2012 Essen Preview #4: Early Rules Preview of Ginkgopolis (Pearl Games / Z-Man)

We’re continuing on with our series of Essen Previews for 2012.  Today’s preview of Ginkgopolis will be the first of many rules reviews – where one (or more) of us takes a look at a game through the rulebook and gives their thoughts on them.  The goal here is to concisely summarize game play (not necessarily being comprehensive with the rules) as well as give some initial thoughts about the game.

Designer: Xavier Georges
Publisher: Pearl Games / Z-Man
Players: 1-5
Ages: 13+
Time: 45 minutes

Theme: City building in the future
Main Mechanics: Card Drafting, resource management


A city is laid out in 3×3 grid, using 3 colors of buildings numbered 1-3.  There are also urbanization locations around the outside of the city in the 12 possible exterior locations in clockwise alphabetical order.

The initial setup diagram from the rules. The square tiles in the center are the buildings. The round A-L markers around the outside are Urbanization sites. Apologies for the low-res picture as I have lifted them (with permission) from the ruleset

Players get 3 Character cards (from a deck of 27). Each player is dealt 4, and chooses one to keep and hands the rest to their neighbor. This is done twice more so that all players have 3 Characters to start the game. Each of these Character cards has a bonus that is triggered when certain actions are taken during the game.  In the basic game, players are simply given a predetermined set of 3 cards.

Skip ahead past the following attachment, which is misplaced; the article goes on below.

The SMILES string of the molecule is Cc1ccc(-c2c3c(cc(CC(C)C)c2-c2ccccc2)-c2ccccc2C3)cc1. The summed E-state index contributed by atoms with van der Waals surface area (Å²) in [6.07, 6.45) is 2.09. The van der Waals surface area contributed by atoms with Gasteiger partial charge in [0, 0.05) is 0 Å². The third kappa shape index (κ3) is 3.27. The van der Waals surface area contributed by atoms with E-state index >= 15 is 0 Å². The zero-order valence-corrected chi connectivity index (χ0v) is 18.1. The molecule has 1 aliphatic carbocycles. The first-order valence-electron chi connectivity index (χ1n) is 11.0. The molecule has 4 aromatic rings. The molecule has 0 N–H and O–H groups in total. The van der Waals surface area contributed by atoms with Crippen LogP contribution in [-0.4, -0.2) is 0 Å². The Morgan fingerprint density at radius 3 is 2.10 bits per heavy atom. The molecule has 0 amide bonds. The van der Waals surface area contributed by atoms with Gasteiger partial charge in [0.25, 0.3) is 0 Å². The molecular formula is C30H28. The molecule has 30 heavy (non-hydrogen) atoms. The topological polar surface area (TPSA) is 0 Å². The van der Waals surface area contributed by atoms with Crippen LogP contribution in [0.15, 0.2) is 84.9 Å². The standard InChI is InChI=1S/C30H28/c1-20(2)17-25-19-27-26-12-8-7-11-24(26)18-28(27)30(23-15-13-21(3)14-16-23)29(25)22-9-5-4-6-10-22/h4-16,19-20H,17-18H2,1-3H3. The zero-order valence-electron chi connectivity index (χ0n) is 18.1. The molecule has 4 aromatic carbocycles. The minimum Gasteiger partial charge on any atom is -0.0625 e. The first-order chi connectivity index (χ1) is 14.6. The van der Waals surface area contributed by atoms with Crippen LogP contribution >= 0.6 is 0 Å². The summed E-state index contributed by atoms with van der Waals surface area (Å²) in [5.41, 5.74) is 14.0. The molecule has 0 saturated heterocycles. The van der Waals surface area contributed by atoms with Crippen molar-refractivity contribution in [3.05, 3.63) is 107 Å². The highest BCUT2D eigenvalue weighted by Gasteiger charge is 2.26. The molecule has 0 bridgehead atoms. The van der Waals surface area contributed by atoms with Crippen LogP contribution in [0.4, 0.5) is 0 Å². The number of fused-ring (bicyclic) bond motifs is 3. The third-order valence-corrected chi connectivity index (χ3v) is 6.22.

There is a card that matches each tile and ubanization location, and a deck is created from the matching cards from pieces in setup.  [There are 3 colors of tiles, numbered 1-20 – so 51 tiles/cards are not in play at the start of the game.] Each player is dealt a hand of 4 cards from this deck.  The bottom portion of each card has an action or bonus on it.  Cards numbered 1-9 provide resources (if red), tiles (if blue) and VPs (if yellow).  Cards numbered 10-20 provide endgame bonus scoring.

Examples of 3 cards from the game

The tiles represent buildings in the city of Ginkgopolis, and through the course of the game, you will build buildings taller and taller by playing tiles onto the 3×3 grid and at times expanding that grid. Each building has an ability/bonus associated with it – there are 3 separate currencies in the game, each associated with a color: Resources (red), Buildings (blue), Success points (yellow).  The winner is the player with the most Success points.

On your turn, there are 3 phases – 1) choose a card, 2) resolve cards, 3) check endgame and setup next round.

Choose a card (and possibly a tile)

All players secretly and simultaneously choose one of their 4 cards and places it in front of their screen.  If desired, a tile can be played with the card.  If you don’t like your options, you can play one of your 2 “New Hand” tokens which allows you to discard your current hand and get a new set of 4 cards.  This does cost you 2VP at endgame however.

Resolve cards